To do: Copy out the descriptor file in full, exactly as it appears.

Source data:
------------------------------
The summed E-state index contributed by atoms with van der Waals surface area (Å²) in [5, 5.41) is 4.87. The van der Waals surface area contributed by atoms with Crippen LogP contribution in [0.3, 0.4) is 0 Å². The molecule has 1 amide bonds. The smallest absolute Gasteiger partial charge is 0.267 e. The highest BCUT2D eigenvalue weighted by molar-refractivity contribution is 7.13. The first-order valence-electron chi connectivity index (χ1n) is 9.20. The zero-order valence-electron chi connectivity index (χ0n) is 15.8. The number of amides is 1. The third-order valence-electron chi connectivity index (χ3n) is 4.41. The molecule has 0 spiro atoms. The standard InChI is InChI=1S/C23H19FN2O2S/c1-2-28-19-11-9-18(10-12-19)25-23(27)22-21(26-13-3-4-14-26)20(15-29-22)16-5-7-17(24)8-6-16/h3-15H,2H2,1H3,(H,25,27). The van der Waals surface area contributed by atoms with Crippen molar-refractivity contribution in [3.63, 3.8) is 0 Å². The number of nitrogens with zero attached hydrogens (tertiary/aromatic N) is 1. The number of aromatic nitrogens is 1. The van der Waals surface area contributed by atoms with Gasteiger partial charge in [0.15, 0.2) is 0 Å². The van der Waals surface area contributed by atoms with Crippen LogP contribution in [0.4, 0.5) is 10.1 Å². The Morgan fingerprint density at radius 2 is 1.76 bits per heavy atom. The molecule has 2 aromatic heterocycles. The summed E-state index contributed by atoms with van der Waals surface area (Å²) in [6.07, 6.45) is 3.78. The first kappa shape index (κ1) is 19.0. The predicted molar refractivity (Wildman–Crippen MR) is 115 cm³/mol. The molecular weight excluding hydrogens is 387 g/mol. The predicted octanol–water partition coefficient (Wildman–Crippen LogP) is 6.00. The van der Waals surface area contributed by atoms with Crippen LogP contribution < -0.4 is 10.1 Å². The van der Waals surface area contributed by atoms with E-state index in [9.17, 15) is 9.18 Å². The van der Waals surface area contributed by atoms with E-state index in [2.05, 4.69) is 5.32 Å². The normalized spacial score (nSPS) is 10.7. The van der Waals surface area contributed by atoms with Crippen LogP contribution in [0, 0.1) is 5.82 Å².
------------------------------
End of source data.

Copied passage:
The summed E-state index contributed by atoms with van der Waals surface area (Å²) in [5, 5.41) is 4.87. The van der Waals surface area contributed by atoms with Crippen LogP contribution in [0.3, 0.4) is 0 Å². The molecule has 1 amide bonds. The smallest absolute Gasteiger partial charge is 0.267 e. The highest BCUT2D eigenvalue weighted by molar-refractivity contribution is 7.13. The first-order valence-electron chi connectivity index (χ1n) is 9.20. The zero-order valence-electron chi connectivity index (χ0n) is 15.8. The number of amides is 1. The third-order valence-electron chi connectivity index (χ3n) is 4.41. The molecule has 0 spiro atoms. The standard InChI is InChI=1S/C23H19FN2O2S/c1-2-28-19-11-9-18(10-12-19)25-23(27)22-21(26-13-3-4-14-26)20(15-29-22)16-5-7-17(24)8-6-16/h3-15H,2H2,1H3,(H,25,27). The van der Waals surface area contributed by atoms with Crippen molar-refractivity contribution in [3.63, 3.8) is 0 Å². The number of nitrogens with zero attached hydrogens (tertiary/aromatic N) is 1. The number of aromatic nitrogens is 1. The van der Waals surface area contributed by atoms with Gasteiger partial charge in [0.15, 0.2) is 0 Å². The van der Waals surface area contributed by atoms with Crippen LogP contribution in [0.4, 0.5) is 10.1 Å². The Morgan fingerprint density at radius 2 is 1.76 bits per heavy atom. The molecule has 2 aromatic heterocycles. The summed E-state index contributed by atoms with van der Waals surface area (Å²) in [6.07, 6.45) is 3.78. The first kappa shape index (κ1) is 19.0. The predicted molar refractivity (Wildman–Crippen MR) is 115 cm³/mol. The molecular weight excluding hydrogens is 387 g/mol. The predicted octanol–water partition coefficient (Wildman–Crippen LogP) is 6.00. The van der Waals surface area contributed by atoms with Crippen LogP contribution < -0.4 is 10.1 Å². The van der Waals surface area contributed by atoms with E-state index in [9.17, 15) is 9.18 Å². The van der Waals surface area contributed by atoms with E-state index in [2.05, 4.69) is 5.32 Å². The normalized spacial score (nSPS) is 10.7. The van der Waals surface area contributed by atoms with Crippen LogP contribution in [0, 0.1) is 5.82 Å².